Only 500 were printed of each, from a single plate. The last one sold at public auction in 2011 fetched more than 1,000,000 in London — the highest price ever paid for a stamp.
The Blue Penny Museum showcases rare examples of the stamps, but only for 10 minutes at a time. The museum also presents artwork, coins and engaging passages from Mauritian history as a hub for seafarers crossing the Indian Ocean.
Sir Seewoosagur Ramgoolam Botanical Gardens
Famed for its truly gigantic water lilies, the SSR Botanical Gardens are a favorite picnic spot for Mauritians who spread out beneath the tropical canopy.
Not all the plants have been labeled, but anyone wanting to know the stories of the flora can hire a guide at the entrance.
In addition to the towering palms, the gardens include many of the plants that produced the spices that brought Europeans battling into Asia for trade in new flavors.
The 18th-century Church of St Francis of Assisi faces the gardens, built for the wealthy landowners of the day.
Champs de Mars Racecourse
The racecourse occupies an outsize importance in Mauritius.
Where some countries would use a a stadium or a park for grand national events, Mauritius uses its racecourse. Established in 1812, this is where the country declared independence from Britain in 1968.
But it remains in use for horse races from roughly April through November, when the weather is cooler and crowds pack into the grounds to place bets on the weekend.
In the stands, high society mingles in their finest clothes, but the grounds are generally free and open to everyone.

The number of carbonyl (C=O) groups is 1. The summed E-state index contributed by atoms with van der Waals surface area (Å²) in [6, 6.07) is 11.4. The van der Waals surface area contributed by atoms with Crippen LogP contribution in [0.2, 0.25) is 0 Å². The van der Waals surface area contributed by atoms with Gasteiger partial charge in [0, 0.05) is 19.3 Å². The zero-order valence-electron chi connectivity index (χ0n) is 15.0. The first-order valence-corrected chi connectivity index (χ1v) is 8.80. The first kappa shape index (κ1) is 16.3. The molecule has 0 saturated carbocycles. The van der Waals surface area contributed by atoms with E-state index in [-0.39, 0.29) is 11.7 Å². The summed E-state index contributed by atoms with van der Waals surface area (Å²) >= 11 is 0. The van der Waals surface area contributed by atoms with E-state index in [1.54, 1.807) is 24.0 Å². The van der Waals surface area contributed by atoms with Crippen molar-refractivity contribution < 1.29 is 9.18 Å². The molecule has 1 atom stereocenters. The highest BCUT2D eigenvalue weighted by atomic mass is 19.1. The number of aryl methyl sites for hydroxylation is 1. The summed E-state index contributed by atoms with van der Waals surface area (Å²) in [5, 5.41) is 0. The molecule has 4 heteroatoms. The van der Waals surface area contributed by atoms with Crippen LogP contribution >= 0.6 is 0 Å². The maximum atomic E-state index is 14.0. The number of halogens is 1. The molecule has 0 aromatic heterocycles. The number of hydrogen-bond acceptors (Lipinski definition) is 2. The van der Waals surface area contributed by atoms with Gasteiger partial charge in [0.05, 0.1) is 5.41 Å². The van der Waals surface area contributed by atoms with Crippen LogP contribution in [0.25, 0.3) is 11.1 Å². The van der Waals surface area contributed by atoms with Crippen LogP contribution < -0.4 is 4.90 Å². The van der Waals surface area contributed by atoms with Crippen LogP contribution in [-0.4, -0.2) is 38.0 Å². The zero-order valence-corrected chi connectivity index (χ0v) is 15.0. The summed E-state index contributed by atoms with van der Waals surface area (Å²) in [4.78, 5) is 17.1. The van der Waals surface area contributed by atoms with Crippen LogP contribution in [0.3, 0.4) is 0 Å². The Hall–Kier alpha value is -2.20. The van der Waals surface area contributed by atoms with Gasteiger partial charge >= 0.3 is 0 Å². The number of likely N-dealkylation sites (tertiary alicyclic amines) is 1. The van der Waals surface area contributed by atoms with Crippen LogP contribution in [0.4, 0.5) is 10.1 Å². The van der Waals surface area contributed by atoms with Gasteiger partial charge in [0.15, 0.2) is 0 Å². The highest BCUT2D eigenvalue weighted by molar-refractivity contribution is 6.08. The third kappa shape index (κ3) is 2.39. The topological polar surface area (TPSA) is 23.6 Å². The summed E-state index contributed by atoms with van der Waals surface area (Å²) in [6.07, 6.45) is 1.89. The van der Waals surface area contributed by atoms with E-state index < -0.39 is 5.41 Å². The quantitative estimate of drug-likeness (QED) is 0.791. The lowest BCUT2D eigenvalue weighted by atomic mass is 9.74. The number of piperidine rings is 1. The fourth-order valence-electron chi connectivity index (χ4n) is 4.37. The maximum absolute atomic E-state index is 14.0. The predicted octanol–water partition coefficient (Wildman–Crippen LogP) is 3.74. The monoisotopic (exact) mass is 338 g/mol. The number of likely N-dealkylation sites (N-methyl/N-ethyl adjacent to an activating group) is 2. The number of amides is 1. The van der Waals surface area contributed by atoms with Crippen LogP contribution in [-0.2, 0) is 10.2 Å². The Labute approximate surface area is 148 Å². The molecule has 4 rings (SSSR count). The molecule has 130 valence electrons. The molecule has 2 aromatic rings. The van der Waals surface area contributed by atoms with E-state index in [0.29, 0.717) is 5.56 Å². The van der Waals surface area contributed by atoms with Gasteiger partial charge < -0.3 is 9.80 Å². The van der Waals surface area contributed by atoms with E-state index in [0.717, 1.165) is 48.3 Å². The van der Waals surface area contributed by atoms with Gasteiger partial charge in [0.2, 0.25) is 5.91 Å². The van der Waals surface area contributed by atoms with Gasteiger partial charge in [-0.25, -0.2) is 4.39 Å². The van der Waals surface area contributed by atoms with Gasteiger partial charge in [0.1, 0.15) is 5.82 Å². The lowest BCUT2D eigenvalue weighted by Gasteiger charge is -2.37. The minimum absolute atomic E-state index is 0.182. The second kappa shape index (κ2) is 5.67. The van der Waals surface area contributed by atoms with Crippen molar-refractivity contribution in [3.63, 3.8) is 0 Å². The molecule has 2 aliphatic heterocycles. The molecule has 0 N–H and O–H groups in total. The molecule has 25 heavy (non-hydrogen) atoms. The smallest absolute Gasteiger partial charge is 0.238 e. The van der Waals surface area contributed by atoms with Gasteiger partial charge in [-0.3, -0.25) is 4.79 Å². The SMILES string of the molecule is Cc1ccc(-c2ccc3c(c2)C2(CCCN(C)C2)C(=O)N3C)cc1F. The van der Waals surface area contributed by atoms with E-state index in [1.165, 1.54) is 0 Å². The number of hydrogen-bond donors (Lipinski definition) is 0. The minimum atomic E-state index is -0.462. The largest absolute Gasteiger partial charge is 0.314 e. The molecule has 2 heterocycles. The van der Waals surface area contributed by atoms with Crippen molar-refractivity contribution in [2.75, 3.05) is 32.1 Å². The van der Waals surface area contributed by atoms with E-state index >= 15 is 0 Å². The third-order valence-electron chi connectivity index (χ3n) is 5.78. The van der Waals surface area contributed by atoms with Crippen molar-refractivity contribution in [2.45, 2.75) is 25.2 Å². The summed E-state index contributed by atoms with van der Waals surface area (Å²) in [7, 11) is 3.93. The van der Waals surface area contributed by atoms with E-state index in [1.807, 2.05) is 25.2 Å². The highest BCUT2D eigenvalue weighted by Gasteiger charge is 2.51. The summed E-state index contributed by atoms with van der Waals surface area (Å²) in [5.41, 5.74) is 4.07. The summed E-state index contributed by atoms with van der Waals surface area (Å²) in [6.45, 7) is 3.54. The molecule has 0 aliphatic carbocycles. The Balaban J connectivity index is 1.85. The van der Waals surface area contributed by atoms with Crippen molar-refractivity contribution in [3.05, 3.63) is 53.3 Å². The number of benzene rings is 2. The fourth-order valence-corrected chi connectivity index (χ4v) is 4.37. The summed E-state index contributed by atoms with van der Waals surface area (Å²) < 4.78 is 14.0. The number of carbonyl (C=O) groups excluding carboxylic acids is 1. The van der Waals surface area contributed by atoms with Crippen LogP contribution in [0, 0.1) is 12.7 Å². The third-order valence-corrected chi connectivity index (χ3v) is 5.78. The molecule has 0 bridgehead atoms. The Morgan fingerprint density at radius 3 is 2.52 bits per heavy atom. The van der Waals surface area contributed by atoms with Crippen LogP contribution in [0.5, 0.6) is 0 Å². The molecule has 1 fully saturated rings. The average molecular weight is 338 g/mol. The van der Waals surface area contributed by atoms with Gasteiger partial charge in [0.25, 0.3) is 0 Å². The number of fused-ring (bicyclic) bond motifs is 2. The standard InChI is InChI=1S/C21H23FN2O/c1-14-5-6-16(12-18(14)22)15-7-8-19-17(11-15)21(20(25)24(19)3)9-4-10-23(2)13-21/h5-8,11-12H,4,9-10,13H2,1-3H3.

This grand plantation home was painstakingly restored in 2006 and transformed into a museum to capture the way of life of the great Mauritian landowners.
The Chteau de Labourdonnais runs (mandatory) tours of the home, but also offers delicious meals at its restaurant and a shop filled with organic products made from fruits grown in the orchards. The distillery produces rum from sugar cane grown on the property.
La Place d’Armes
The main esplanade through Port Louis commands attention, lined with royal palms and old cannons that run from the revitalized port to the French-colonial Government House, the oldest building in Mauritius.
It often feels hotter here than anywhere else on the island, but in the morning, the boulevard makes a nice stroll and a good central point for exploring the colonial buildings on other streets like Rue St. Georges, where the architecture is glorious — whether faded or restored.
The mountain at Le Morne only opened to the public last year, allowing visitors to explore the site of one of the world’s most significant communities of escaped slaves.
Le Morne Heritage Trust Fund‘s offices are in the nearby village of Le Morne, where visitors can meet with guides who explain the significance of the mountain.
With cliffs on three sides, the mountaintop provided an easily defensible site for maroons, as the escapees were known, who recreated traditions of mainland Africa and gave birth to a new form of music, sega.
Nearly 500,000 indentured workers were brought from India to Mauritius between 1834 and 1920, not only to work on the local plantations, but to be sent throughout the British colonies.
When the buildings at Aapravasi Ghat first began processing new arrivals from India, the system was meant to show the superiority of “free” laborers after the abolition of slavery.
The depot at Port Louis was the first step in what became a global system of migration. The buildings are best experienced with a guide, available for free, who can give a better insight into the experiences of the people whose lives were changed here.
Aapravasi Ghat World Heritage Site, Beekrumsing Ramlallah Interpretation Centre, Quay Street, Port Louis, Mauritius; +230 217 7770